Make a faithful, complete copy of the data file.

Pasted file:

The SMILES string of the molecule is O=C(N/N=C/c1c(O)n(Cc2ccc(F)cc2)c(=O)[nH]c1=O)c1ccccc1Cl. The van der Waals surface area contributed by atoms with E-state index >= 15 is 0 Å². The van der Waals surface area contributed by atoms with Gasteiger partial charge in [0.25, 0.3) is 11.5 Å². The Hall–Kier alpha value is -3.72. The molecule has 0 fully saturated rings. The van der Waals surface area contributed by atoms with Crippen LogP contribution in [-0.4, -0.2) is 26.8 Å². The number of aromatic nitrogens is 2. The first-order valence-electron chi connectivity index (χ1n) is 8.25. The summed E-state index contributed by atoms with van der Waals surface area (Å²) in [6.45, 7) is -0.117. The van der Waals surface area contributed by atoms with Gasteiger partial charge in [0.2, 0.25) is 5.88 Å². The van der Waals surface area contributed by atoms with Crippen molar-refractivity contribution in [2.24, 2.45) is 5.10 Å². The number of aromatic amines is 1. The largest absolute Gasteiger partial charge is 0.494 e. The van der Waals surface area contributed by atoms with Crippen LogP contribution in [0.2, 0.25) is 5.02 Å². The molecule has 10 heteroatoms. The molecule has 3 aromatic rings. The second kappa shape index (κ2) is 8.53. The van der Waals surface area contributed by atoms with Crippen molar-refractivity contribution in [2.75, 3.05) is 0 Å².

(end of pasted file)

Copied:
The SMILES string of the molecule is O=C(N/N=C/c1c(O)n(Cc2ccc(F)cc2)c(=O)[nH]c1=O)c1ccccc1Cl. The van der Waals surface area contributed by atoms with E-state index >= 15 is 0 Å². The van der Waals surface area contributed by atoms with Gasteiger partial charge in [0.25, 0.3) is 11.5 Å². The Hall–Kier alpha value is -3.72. The molecule has 0 fully saturated rings. The van der Waals surface area contributed by atoms with Crippen LogP contribution in [-0.4, -0.2) is 26.8 Å². The number of aromatic nitrogens is 2. The first-order valence-electron chi connectivity index (χ1n) is 8.25. The summed E-state index contributed by atoms with van der Waals surface area (Å²) in [6.45, 7) is -0.117. The van der Waals surface area contributed by atoms with Gasteiger partial charge in [0.2, 0.25) is 5.88 Å². The van der Waals surface area contributed by atoms with Crippen molar-refractivity contribution in [2.24, 2.45) is 5.10 Å². The number of aromatic amines is 1. The largest absolute Gasteiger partial charge is 0.494 e. The van der Waals surface area contributed by atoms with Crippen LogP contribution in [0.2, 0.25) is 5.02 Å². The molecule has 10 heteroatoms. The molecule has 3 aromatic rings. The second kappa shape index (κ2) is 8.53. The van der Waals surface area contributed by atoms with Crippen molar-refractivity contribution in [2.75, 3.05) is 0 Å².